What Kind of Martial Arts do we do?

By Jeff Baines

5th Degree Black Belt in Kempo

2nd Degree Black Belt in Tae Kwon Do

Level 4 Apprentice Instructor in Jeet Kune Do

Owner of Dojo Source

The short answer, we do a mix of Kempo and Jeet Kune Do. But what does that mean? Kempo is a traditional Martial Art that is a mix of Karate and Kung Fu, and Jeet Kune Do is the Martial Art that Bruce Lee created. Here at Dojo Source we think that Kempo is a great traditional Martial Art to help teach children and beginners the basics as well as developing good attributes like Coordination, Balance, Timing, Speed, Power, Stamina, etc. If you have never done Martial Arts before (or only done a few months), Kempo will help you develop the necessary body mechanics to actually learn what you need to from Jeet Kune Do. 

Bruce Lee said that you weren’t allowed to train Jeet Kune Do with him until you had earned your Black Belt in another style. That rule went away after Bruce’s death, there are places that only teach Jeet Kune Do, but most of your first several years of training is spent getting the basics and attributes that you would develop from training any other Martial Art. Okay Sensei, I’ve mastered my basics and have strong attributes, what does Jeet Kune Do have to offer me?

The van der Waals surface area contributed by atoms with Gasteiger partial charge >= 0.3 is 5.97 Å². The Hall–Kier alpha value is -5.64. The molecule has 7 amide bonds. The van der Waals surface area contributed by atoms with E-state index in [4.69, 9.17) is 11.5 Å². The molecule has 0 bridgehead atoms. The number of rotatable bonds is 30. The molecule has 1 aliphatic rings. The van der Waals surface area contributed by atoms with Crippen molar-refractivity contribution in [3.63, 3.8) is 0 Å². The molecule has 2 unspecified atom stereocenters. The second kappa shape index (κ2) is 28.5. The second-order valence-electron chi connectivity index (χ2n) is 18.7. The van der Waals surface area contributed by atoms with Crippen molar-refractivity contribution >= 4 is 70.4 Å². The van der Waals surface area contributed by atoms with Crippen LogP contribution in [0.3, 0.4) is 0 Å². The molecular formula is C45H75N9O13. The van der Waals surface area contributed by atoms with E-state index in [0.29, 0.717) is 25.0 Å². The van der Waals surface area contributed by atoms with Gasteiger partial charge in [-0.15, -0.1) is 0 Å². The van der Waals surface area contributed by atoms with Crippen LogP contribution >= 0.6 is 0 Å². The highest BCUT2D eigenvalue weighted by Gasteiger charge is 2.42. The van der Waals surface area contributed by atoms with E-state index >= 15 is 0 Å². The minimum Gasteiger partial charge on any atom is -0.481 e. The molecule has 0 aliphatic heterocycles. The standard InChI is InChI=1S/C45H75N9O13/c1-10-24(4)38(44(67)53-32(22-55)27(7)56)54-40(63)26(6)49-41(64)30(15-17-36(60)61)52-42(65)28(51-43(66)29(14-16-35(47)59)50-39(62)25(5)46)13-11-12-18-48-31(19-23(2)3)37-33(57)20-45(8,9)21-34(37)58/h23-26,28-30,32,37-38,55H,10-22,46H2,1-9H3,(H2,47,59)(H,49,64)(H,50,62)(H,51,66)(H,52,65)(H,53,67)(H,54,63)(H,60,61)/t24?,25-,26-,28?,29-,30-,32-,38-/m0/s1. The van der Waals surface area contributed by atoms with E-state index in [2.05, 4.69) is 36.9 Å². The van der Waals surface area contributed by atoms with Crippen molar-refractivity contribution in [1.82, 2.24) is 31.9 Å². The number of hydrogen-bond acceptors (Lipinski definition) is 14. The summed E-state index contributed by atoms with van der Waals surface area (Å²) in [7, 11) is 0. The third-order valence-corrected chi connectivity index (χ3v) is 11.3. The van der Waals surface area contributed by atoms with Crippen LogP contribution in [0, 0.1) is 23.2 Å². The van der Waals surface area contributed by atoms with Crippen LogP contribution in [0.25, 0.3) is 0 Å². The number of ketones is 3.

One of the major principles of Jeet Kune Do is one of Bruce Lee’s most famous quotes “Absorb what is useful, discard what is not, and add what is uniquely your own.” Bruce Lee was one of the first Martial Artists to begin training in many other arts to try to become a complete fighter. There are 5 Fighting Ranges of fighting: Weapons, Kicking, Punching, Trapping, & Grappling. To be a complete fighter you must be able to switch between these ranges when you need to. 

The Kempo that we teach starts off with the most common range that an opponent will use, Punching Range. Kempo has some good basics for this range, but Jeet Kune Do tells us to search in other arts for useful and better techniques and strategies. What better art to pull from than an art that deals only with punches, Boxing. So our first couple of belts are about mastering Punching Range through a mix of Boxing and Kempo. We also start to build the foundations for the other ranges in these belts, so we don’t just do punches. After the first few belts we continue working on Punching Range, but focus less on basics and more on intermediate skills and strategies.